After the flag raising, people are encouraged to remain in order to take in hotdogs and drinks for $2. Children’s games and family-friendly activities will also be available.

 

Tuesday: Film night

The John M. Cuelenaere Public Library will play host to a Tuesday night Pride Week film, with the screening of “Bully” set to take place at 7 p.m.

The documentary follows the implications of peer-to-peer bullying in schools across America.

 

Wednesday: Drag 101

A “Drag 101” course will be offered at the Prince Albert Multicultural Council at 7 p.m.

The basics about dressing in drag will be provided by Cammi Leon and Ivan Tuplzu.

 

Thursday: Mini-film festival

A miniature film festival will begin at 7 p.m. at the Mann Art Gallery.

Called “Pitos Waskochepayis III,” the festival is centred on queer/two spirit culture.

 

Friday: Poetry night

A “Rainbow Expresso” poetry night will take place at Victoria Square Coffee at 7 p.m.

In addition to a handful of poets they will have lined up to share their insights, Brockman said that there will be an open microphone component to the evening’s reading.

 

Saturday: Pride parade and community rally

Brockman’s favourite part of the week due to its strong sense of “unity and togetherness,” the pride parade and community rally will begin at the YWCA on Central Avenue by the Prince Albert Court of Queen’s Bench at 1 p.m.

The parade will move south past Kinsmen Park, continue west across the Kinsmen Arena parking lot and then north up First Avenue West up to the grandstand where the balance of festivities will take place.

Guest speakers, entertainment, vendors and community displays will be up at Kinsmen Park throughout the afternoon.

 

Saturday: Pride After-Party

An after party will take place at 9 p.m. at the Ramada Inn, upstairs in the lounge.

 

Summarizing this year’s pride festivities as “a fun week and a week that people can just come out and enjoy themselves and be themselves,” Brockman encourages anyone from the public to participate.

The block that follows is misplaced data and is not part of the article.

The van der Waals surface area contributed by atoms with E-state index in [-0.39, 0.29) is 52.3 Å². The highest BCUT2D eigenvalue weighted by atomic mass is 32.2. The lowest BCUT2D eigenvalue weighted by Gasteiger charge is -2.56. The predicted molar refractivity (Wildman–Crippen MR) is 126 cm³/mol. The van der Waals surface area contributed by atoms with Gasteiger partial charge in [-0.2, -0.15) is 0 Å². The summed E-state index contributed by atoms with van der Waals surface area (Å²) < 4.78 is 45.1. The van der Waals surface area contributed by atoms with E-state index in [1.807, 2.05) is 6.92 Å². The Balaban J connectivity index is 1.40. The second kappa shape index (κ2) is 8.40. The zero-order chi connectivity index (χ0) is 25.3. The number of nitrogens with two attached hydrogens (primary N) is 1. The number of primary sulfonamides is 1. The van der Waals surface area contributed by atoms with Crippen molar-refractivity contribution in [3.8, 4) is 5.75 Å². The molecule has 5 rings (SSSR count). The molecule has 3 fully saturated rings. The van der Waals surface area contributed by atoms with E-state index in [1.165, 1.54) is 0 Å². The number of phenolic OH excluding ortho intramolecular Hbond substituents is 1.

“It’s important to honour ourselves -- our identities and our unique spirits, and it’s also a time to celebrate as a community and come together and experience some positivity.”

Everything is free of charge, although donations will be accepted throughout Pride Week, with all money going toward Camp Fyrefly -- a summer camp that’s held for LGBTQ youth. This year’s camp will take place from Aug. 1-4 at Lumsden Beach Camp just outside of Regina.

Organizations: Prince Albert, Calvary United Church, Wesley United Church Diversity Services The Bible John M. Cuelenaere Public Library Prince Albert Multicultural Council Mann Art Gallery YWCA Ramada Inn

Geographic location: Kinsmen Park, America, Central Avenue Regina

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  • B. Annock
    June 01, 2014 - 11:11

    I watched a Gay Gathering on television and they were chanting..."We're here...we're queer..get used to it!" You may be here...you may be queer...i don't have to get used to it. Its not a lifestyle i agree with. I love hockey. I hate badminton. I dont hate the players...i hate the game. So when badminton players keep flaunting their birdies and raquets...its annoying...i dont like it and im entitled to that. You may be here and you can be queer...but dont try to make me a badminton player. Peace!